Not much has been going as you would expect this summer. Even the simplest tasks seem to devolve into costly and time consuming efforts. Yet I keep hearing again and again that I am fortunate and blessed. Somehow our truck engine has not fallen into the street although the engine mount has rusted through. Somehow the garage spring broke into pieces, but only when the door was safely closed. So I was drawn to this photo of Riley at the door, taken by my friend Phil. This photo is humorous and frustrating at the same time. I can imagine Phil attempting to remove the precious stick from Riley’s mouth. Of course the dog would be less than thrilled with that solution. Then he might try to rotate the stick, allowing the dog to hang on but still managing to get him through the door. When that approach didn’t work, Phil just went and got his camera. In June I promised a lifelong friend to pray for her every morning. Once again I began the discipline of reading morning prayer aloud. It may sound weird to read prayers aloud when you are alone, but I find it slows me down and I hear as well as see the scripture appointed for each morning. Once rooted in the Word, I offer specific prayers for others and myself, then gather them together with a prayer for the greatest good and highest healing. There are mornings when these prayers weigh heavily on me, and I cannot see how or when God will answer my prayers. I have been in this place before and allowed that heaviness to dissuade me from my morning discipline. This time there is no turning back. So perhaps these ceaseless iterations to sort out household matters are not what they seem. Perhaps God is looking at me like Phil looked at his silly dog Riley. Perhaps I need that daily discipline to let go of my expectation on how and when God will answer my prayers. I need to let go of the wrong end of the stick, trusting that God’s thoughts are higher than my thoughts and God’s ways are higher than my ways. Most of all, I need to be reminded that even when I get it wrong again and again, God abides with me and you and all of us. Make time today to quiet your mind and open your heart to God. Offer earnest and heartfelt prayer in a way that works for you. Draw or write or run or walk. Sit quietly and ponder the wonder of creation. Walk deliberately and with attention, grateful for the miracle of your body in motion. Most of all, pray with the confidence that God abides with us through it all, answering our prayers in spite of our expectations. Text by Connie Chintall©2016, Photo entitled Riley at the Door’ by Phil Stone©2016, All Rights Reserved.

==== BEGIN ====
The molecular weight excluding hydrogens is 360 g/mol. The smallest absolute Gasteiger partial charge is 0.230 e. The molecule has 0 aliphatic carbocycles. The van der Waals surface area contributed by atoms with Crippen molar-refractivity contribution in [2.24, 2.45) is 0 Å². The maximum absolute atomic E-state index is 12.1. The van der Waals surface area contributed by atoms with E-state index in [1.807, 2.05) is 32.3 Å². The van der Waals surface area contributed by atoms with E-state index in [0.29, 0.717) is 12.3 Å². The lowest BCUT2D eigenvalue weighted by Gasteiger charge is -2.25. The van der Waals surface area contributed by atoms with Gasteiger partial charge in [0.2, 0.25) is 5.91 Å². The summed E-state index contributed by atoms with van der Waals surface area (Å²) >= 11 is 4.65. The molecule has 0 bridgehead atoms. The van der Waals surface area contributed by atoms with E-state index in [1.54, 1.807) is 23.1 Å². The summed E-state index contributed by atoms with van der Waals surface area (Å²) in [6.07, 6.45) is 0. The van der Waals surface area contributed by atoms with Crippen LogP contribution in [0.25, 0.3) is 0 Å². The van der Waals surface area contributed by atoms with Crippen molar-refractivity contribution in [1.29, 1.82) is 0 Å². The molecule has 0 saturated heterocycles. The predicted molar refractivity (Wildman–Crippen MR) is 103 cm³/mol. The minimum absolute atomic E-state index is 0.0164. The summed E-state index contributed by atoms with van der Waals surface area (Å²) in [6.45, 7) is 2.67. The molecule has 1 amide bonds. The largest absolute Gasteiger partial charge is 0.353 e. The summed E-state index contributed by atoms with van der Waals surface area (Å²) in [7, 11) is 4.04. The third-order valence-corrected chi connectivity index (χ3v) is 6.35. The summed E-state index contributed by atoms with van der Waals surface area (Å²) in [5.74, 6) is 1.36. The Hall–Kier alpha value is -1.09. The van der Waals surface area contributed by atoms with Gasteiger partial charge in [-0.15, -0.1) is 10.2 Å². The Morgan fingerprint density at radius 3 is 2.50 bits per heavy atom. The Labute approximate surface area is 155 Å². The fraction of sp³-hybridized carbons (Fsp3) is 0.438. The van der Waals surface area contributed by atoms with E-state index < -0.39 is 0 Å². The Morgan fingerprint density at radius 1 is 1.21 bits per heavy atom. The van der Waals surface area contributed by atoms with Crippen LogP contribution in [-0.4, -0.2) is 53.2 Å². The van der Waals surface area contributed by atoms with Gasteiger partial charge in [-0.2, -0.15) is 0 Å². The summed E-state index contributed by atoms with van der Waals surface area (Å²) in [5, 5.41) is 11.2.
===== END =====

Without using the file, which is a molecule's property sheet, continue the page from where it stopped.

06 Aug 2016 7 Comments
12 Apr 2016 Leave a comment
The soil is tough to work in this part of Virginia. The clay and the rocks form a natural concrete, only softened by slow and steady rains. You garden on nature’s schedule rather than your own, outdoors in the damp and cool rather than on warm and sunny days. Add the century old oaks in our yard, and you find the soil a maze of roots and surprises. Yet there are days when my soul needs to be outside, too weary to bear another day behind a desk. So I was drawn to this amazing photo by my friend Jeanne, a friend who passed from this life last summer. A number of people have asked me why these posts have become more infrequent. In pondering Jeanne’s photo, I have found at least part of the answer. Jeanne’s work always challenges me to go deeper, to look beyond the obvious, to ponder the true meaning of her work. When does photography become art? For me, the answer lies in the emotions evoked by the work. Jeanne sent me this image in January 2013, and I am still uncertain I can find words that do justice to what this image means to me. I do know Jeanne has always tapped into the most vivid memories of my childhood, not memories of birthday parties or trips to the beach, but rather solitary memories of me exploring and attempting to understand the world around me. Trees have always fascinated me. Even as a child I can recall digging in the dirt, fascinated by the complexity and length of the roots. I have always had poor eyesight, so the tree most of you see eluded me. Until I got glasses, I thought we drew trees like a cloud because that is how we all saw trees until we got up close. Downed branches were the other way I ‘saw’ a tree. I loved to look at the way the branches divided, then divided again. Yet the branches had nothing on the roots. A mature tree has thousands of leaves, kilometers of roots and hundreds of thousands of root tips. So for every leaf there are a hundred root tips. What we see is only a small fraction of reality. Get up from your desk or sofa to take a walk today. Stop to count the leaves on a single branch. Consider how a hundred roots feed that single leaf. Give thanks for the roots that feed your soul, even the roots for the branches that have fallen away. And always remember, a leap of faith can be reduced to a baby step when we ponder the depth and breadth of nature. Text by Connie Chintall©2016, photo entitled ‘Tree of Life’ by Jeanne Mischo©2013, All Rights Reserved. To see more of Jeanne’s work, go to https://jeannemischo.wordpress.com/